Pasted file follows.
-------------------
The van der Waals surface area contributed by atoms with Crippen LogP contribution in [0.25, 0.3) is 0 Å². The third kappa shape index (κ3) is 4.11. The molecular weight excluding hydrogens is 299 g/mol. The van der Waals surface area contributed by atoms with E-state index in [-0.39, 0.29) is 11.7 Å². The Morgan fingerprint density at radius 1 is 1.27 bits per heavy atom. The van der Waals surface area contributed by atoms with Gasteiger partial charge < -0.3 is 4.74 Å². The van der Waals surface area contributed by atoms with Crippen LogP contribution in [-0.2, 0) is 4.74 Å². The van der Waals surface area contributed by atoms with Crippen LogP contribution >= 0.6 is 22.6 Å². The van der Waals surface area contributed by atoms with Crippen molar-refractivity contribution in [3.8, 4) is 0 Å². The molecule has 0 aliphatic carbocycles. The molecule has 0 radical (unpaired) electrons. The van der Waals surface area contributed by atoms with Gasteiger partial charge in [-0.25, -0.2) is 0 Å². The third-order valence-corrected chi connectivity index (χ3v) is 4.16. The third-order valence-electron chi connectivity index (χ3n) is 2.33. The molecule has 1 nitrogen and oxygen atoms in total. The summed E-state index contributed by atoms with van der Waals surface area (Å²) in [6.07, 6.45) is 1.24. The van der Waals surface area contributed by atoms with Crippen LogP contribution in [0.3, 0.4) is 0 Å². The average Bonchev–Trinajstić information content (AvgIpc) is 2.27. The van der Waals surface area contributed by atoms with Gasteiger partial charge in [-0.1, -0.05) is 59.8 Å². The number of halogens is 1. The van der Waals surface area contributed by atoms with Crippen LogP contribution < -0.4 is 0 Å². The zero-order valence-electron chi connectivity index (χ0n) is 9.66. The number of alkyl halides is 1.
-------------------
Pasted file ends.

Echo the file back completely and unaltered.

The van der Waals surface area contributed by atoms with Crippen LogP contribution in [0.25, 0.3) is 0 Å². The third kappa shape index (κ3) is 4.11. The molecular weight excluding hydrogens is 299 g/mol. The van der Waals surface area contributed by atoms with E-state index in [-0.39, 0.29) is 11.7 Å². The Morgan fingerprint density at radius 1 is 1.27 bits per heavy atom. The van der Waals surface area contributed by atoms with Gasteiger partial charge < -0.3 is 4.74 Å². The van der Waals surface area contributed by atoms with Crippen LogP contribution in [-0.2, 0) is 4.74 Å². The van der Waals surface area contributed by atoms with Crippen LogP contribution >= 0.6 is 22.6 Å². The van der Waals surface area contributed by atoms with Crippen molar-refractivity contribution in [3.8, 4) is 0 Å². The molecule has 0 aliphatic carbocycles. The molecule has 0 radical (unpaired) electrons. The van der Waals surface area contributed by atoms with Gasteiger partial charge in [-0.25, -0.2) is 0 Å². The third-order valence-corrected chi connectivity index (χ3v) is 4.16. The third-order valence-electron chi connectivity index (χ3n) is 2.33. The molecule has 1 nitrogen and oxygen atoms in total. The summed E-state index contributed by atoms with van der Waals surface area (Å²) in [6.07, 6.45) is 1.24. The van der Waals surface area contributed by atoms with Crippen LogP contribution in [0.3, 0.4) is 0 Å². The average Bonchev–Trinajstić information content (AvgIpc) is 2.27. The van der Waals surface area contributed by atoms with Gasteiger partial charge in [-0.1, -0.05) is 59.8 Å². The number of halogens is 1. The van der Waals surface area contributed by atoms with Crippen LogP contribution < -0.4 is 0 Å². The zero-order valence-electron chi connectivity index (χ0n) is 9.66. The number of alkyl halides is 1.